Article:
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GDC ‘state of the industry’ survey shows huge growth in Switch interest among developers

The sixth annual ‘state of the industry’ survey, conducted by the Game Developers Conference, sheds some light on some key developer intentions for the coming year. Of the nearly 4000 people surveyed, a growing number are looking at the Nintendo Switch with bedroom eyes. Last year, prior to the device’s launch, 3 per cent of respondents were working on a Switch game. This year that’s risen to 12 per cent.

A clear result of a stellar year for the Switch, not just with regards to sales of the handheld (sorry, home console) and triple-A Nintendo support, but also thanks to the performance of indie games on the storefront. In fact, the survey shows that games released on Switch tend to sell at least as well, if not better, than on other platforms. Despite a considerably lower install base. 28 per cent of respondents had better results on Switch than other platforms, with an additional 23 per cent having average sales success on the device. Only 16 per cent of developers saw worse sales on Switch than elsewhere.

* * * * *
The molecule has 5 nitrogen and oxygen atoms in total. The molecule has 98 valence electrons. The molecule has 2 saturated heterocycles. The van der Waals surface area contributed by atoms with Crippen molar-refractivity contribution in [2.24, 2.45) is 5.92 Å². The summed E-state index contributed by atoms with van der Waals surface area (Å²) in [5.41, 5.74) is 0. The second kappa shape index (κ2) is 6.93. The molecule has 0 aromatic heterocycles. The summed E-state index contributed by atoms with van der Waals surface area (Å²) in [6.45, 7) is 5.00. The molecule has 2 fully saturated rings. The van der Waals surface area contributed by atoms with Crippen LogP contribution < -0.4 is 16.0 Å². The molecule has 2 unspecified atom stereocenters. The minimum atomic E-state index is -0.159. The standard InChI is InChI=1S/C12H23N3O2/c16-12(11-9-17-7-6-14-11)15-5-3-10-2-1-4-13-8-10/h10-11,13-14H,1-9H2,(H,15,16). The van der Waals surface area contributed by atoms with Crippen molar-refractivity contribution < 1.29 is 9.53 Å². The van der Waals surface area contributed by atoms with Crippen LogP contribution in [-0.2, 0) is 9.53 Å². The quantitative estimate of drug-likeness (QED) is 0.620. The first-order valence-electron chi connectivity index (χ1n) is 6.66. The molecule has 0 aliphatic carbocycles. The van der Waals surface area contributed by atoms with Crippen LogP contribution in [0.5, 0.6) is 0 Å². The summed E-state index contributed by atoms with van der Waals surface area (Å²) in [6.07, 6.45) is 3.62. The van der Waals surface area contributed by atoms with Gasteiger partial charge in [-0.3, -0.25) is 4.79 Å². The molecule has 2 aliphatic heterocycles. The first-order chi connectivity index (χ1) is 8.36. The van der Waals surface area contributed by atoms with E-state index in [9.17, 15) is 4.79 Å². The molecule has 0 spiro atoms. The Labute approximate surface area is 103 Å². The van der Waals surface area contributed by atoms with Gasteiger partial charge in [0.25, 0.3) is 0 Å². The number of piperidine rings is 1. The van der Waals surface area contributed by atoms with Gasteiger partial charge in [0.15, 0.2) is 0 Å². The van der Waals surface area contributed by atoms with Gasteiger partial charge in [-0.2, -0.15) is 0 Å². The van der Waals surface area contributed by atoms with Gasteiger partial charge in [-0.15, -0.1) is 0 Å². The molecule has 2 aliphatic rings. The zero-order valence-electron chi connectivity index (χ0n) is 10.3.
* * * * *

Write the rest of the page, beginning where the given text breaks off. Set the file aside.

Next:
Developer interest in the Nintendo Switch is greater (36 per cent) than in virtual reality devices (33 per cent), mobile devices (30 per cent) and the Xbox One (28 per cent). Only PC (59 per cent) and the PS4 (39 per cent) interest developers more. As a result, developers expecting to release their next game on the Switch has risen from 5 per cent in 2017 to 15 per cent this year. A healthy sign for the device, which promises to have another great year in 2018, especially if Nintendo can keep hardware sales high with exclusive triple-A content.

The full survey report goes into further detail about virtual and augmented reality, interest in which has shrunk since last year, and monetisation strategies. Specifically, loot boxes have unsurprisingly fallen out of favour, languishing at the bottom of the business model table with only 11 per cent of developers planning to use them in their next games.

Be sure to check out the full report for more intriguing details and insight into the future of games development.

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